Noise is a hazard for newborns (1). Preterm infants are more vulnerable to negative effects of noise because their auditory system is at a critical period of neurodevelopment. High intensities of noise have several negative effects on preterm newborns, such as fluctuations in heart rate and respiratory rate, desaturations, blood pressure instability, impaired sleep pattern, neurosensory hearing loss and delayed growth (2-4). In 1997, the American Academy of Pediatrics (AAP) determined that safe sound levels in the Neonatal Intensive Care Unit (NICU) should not exceed 45 dB (1), which has rarely been achieved (5,6).
Sound amounts correlate with the level of NICU (7). Previous research assessing the sound environment has not differentiated between the levels of neonatal units, even not identifying the level studied (7). Very preterm small infants are often transferred from Level III to Level II units once their vital signs are stabilized without ventilator support. Other than mechanical ventilators, the environment in a Level II unit is also filled with monitor alarms, equipment noises, staff voices, and crying infants. Only one study published to date has measured the noise level in a Level II unit; that study reported a mean of approximately 49 dB, but no implementation was applied for the purpose of noise reduction (7).
We conducted this study to create a more developmentally friendly, less noisy environment in our Level II unit where very preterm small babies spend most of their first months. The objectives of this study were to (I) describe the noise environment in our Level II unit, (II) evaluate the noise level in accordance with AAP recommendations, (III) assess the utility of a bundle of noise reduction methods in reducing sound levels, and (IV) investigate the role of noise supervisors in ensuring the compliance of the modification.
We predicted that baseline noise amounts in our Level II unit would exceed the recommended amount of 45 dB prior to interventions. We hypothesized that the noise reduction bundle would effectively reduce sound levels in our Level II neonatal care unit.
Preterm room in Level II neonatal care unit
This prospective study was performed from January 20th to August 11th in 2015. The 2-phase study took place in one preterm room of a 150-bed Level II neonatal care unit at Children’s Hospital of Fudan University, China. The study unit consists of two large preterm rooms (maximum 18 beds per room, average 15 beds during the study period). The residents’ work areas were close to the patient care areas, as shown in Figure 1.
Preterm newborns in the study unit were frequently cared for in DAVID YP-900 incubators (David Medical, Ningbo, China). Incubators were routinely covered with blankets to reduce light and sound exposure, other than that there were no formal procedures to manage noise levels prior to this study. The study was conducted in accordance with the Declaration of Helsinki (as revised in 2013). The study was approved by the Research Ethics Committee of the Children’s Hospital of Fudan University (No. 2015-86). Participants gave informed consent before taking part.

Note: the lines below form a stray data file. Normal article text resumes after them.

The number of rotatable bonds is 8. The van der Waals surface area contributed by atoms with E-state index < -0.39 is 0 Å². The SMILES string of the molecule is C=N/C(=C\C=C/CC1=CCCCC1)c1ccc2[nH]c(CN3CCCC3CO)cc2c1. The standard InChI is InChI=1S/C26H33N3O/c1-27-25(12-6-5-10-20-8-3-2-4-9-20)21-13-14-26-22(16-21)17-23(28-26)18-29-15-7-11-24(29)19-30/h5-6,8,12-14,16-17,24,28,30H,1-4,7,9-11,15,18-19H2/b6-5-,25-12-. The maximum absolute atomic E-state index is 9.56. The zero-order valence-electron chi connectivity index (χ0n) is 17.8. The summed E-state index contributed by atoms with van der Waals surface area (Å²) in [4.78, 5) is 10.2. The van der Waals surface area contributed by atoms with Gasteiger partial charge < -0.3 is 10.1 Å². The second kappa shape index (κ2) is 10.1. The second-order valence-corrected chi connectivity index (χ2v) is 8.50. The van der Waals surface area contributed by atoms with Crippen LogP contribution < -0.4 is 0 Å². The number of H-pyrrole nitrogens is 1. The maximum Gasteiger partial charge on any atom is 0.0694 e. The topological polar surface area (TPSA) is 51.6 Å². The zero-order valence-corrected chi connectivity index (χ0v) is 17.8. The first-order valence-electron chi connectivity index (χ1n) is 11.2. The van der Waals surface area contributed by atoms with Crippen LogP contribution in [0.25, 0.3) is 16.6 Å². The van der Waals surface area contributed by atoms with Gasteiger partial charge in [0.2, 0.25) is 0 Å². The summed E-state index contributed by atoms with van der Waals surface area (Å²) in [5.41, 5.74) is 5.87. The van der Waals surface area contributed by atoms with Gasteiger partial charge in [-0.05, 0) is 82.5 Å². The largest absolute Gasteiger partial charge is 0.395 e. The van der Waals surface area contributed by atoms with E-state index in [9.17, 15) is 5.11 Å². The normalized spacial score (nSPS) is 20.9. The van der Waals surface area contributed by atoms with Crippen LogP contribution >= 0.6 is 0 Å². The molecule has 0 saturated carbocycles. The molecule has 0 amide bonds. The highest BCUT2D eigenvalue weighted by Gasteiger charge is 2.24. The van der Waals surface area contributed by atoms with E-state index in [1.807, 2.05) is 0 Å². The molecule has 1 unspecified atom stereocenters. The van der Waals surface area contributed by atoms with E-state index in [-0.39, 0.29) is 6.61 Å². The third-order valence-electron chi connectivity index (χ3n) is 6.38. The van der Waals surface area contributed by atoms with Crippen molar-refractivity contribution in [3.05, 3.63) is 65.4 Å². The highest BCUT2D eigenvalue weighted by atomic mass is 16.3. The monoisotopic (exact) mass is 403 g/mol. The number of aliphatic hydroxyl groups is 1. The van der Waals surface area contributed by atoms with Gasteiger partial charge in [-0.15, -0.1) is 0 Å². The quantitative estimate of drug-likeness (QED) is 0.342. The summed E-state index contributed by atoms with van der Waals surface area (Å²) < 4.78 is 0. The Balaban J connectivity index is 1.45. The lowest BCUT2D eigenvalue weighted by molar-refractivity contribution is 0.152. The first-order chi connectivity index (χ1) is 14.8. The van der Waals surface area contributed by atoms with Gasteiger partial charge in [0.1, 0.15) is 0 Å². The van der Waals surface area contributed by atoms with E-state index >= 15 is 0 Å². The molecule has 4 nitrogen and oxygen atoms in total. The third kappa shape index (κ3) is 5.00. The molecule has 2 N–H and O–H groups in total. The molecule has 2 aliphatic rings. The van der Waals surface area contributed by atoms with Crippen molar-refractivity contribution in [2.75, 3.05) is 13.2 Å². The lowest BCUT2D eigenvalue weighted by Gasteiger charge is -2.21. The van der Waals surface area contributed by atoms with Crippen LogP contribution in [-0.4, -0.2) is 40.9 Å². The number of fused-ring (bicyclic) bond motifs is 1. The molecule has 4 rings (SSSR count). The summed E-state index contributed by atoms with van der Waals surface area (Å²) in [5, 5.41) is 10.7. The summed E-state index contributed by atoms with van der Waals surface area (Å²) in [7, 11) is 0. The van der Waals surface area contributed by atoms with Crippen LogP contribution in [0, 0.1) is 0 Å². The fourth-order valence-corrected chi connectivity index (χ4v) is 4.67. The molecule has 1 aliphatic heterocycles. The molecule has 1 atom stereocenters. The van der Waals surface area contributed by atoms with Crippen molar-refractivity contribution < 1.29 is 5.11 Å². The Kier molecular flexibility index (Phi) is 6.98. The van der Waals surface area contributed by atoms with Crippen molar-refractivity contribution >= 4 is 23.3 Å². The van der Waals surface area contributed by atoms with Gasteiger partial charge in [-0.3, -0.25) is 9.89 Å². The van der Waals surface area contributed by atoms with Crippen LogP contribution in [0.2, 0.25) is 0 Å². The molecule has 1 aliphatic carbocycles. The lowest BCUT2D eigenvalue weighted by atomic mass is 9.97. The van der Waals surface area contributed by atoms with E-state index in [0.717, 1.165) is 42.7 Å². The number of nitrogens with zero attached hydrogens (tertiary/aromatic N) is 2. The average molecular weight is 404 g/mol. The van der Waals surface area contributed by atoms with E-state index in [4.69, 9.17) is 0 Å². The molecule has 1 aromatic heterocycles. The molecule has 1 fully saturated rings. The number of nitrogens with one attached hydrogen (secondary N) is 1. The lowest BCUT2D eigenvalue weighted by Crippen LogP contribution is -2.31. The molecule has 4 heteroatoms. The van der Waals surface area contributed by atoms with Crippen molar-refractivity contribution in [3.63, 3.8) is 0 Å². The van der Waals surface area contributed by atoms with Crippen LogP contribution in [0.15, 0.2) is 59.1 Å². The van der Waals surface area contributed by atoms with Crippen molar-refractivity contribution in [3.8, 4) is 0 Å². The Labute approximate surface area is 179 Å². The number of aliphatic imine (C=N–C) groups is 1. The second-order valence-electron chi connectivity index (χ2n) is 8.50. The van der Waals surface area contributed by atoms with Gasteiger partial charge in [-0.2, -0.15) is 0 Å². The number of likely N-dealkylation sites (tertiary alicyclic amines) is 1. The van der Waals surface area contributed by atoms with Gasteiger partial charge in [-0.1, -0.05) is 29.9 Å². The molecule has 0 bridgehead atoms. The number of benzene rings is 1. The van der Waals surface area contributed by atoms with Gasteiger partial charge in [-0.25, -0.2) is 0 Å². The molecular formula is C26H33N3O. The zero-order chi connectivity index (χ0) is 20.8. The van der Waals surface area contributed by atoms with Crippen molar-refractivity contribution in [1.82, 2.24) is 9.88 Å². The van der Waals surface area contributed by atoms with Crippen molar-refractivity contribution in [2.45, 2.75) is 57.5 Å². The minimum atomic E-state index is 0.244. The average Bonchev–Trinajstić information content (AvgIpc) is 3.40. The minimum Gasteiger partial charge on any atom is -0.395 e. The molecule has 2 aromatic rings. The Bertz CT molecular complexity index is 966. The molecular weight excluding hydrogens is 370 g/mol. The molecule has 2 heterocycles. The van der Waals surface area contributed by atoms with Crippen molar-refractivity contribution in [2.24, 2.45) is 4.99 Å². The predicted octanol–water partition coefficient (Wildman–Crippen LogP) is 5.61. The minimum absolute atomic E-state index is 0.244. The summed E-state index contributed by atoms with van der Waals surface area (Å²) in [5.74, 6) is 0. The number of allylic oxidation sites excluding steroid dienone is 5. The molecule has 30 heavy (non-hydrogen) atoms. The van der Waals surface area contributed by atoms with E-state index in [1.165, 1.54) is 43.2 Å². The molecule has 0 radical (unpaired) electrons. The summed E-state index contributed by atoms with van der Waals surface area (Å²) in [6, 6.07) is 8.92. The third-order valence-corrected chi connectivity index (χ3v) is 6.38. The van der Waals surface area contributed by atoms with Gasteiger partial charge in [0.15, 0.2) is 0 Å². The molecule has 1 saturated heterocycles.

Noise level measurements
Sound data were recorded using a microphone and a noise dosimeter (AWA5680 Digital sound-level meter, Hangzhou Aihua, China; measurement range 30–130 dB, frequency range 20 Hz to 12.5 kHz) on an A-weighted scale with slow response. Equivalent continuous sound level (Leq) was calculated directly by the sound-level meter and recorded at 5-s intervals, calculated into hourly mean Leq for analysis. The noise level measurements were carried out by the following method:
- Ambient sound levels were collected from the center of the room (8).
- Sound levels inside incubators were measured from one empty and well-covered incubator located in the center of the room. A microphone was placed in the incubator, 5 cm above the blanket. None of the probes were in contact with the mattress at any time (9).
- Prior to the intervention, hourly baseline measurements both in the environment and inside the incubator were performed sequentially over a 4-week period from January 20th to February 17th in 2015 (Phase 1).
- After the implementation of the bundle, hourly measurements only in the incubator were collected sequentially over a 13-week period from May 12th to August 11th in 2015 (Phase 2), including 1 week under close monitoring by the research nurses (Stage 1) and 12 weeks under no monitoring (Stage 2, 3 and 4, 4 weeks each).
- The numbers of hospitalized neonates and staff on duty were similar during these two measurement phases.
Noise reduction bundle
Between Phase 1 and Phase 2, meetings were held by all the research members to determine the major contributing factors for the high sound levels and to set up a noise reduction bundle according to the literature published and the reality of the unit. The bundle consisted of the following measures (1,9-14):
- Behavioral modification:
All the nursing staff, neonatologists, residents, medical students and workers on the preterm room were sensitized about the harmful effects of high noise levels on the neonate. The pre-bundle noise levels (collected in Phase 1) were presented to them so that they could obtain a clear picture of the noise exposure in the room. They were requested to speak in low tones, avoid shouting across a distance or conversations in the room, hold discussions during rounds outside the room, no tapping or writing on the top of the incubators, respond to the alarms as soon as possible, handle the medical equipment gently, minimize the opening and closing of the incubators. Two research nurses were appointed as supervisors. They were given the duty of regularly reinforcing these measures, reminding the others and ensuring the compliance of the modification.
- Environmental modification:
The volume of all the alarms and phone ringers was turned down at minimum audible volume. The entrance door was always kept closed.
Continuous variables are expressed as the means ± standard deviations (SDs). One-way ANOVA was applied to mean noise levels among different groups. Differences were considered statistically significant with a two-tailed P value <0.05. The analysis was performed using IBM SPSS 20.0.
Sequential hourly noise level measurements in Phase 1
Table 1 shows the sequential environmental and incubator noise level measurements of the preterm room before the implementation of the noise reduction bundle. The mean noise levels within incubators were 6.2 dB (±1.15) lower than those in the environment during the 24-hour period (P<0.001).
In Phase 1, all the measurements exceeded AAP recommendations of 45 dB. Figure 2 shows that significantly increased sound levels occurred in three major time windows, correlating with morning handovers/physical assessments (7:00–9:00), procedures/discharges/phone calls (13:00–15:00), and night handovers (19:00–20:00).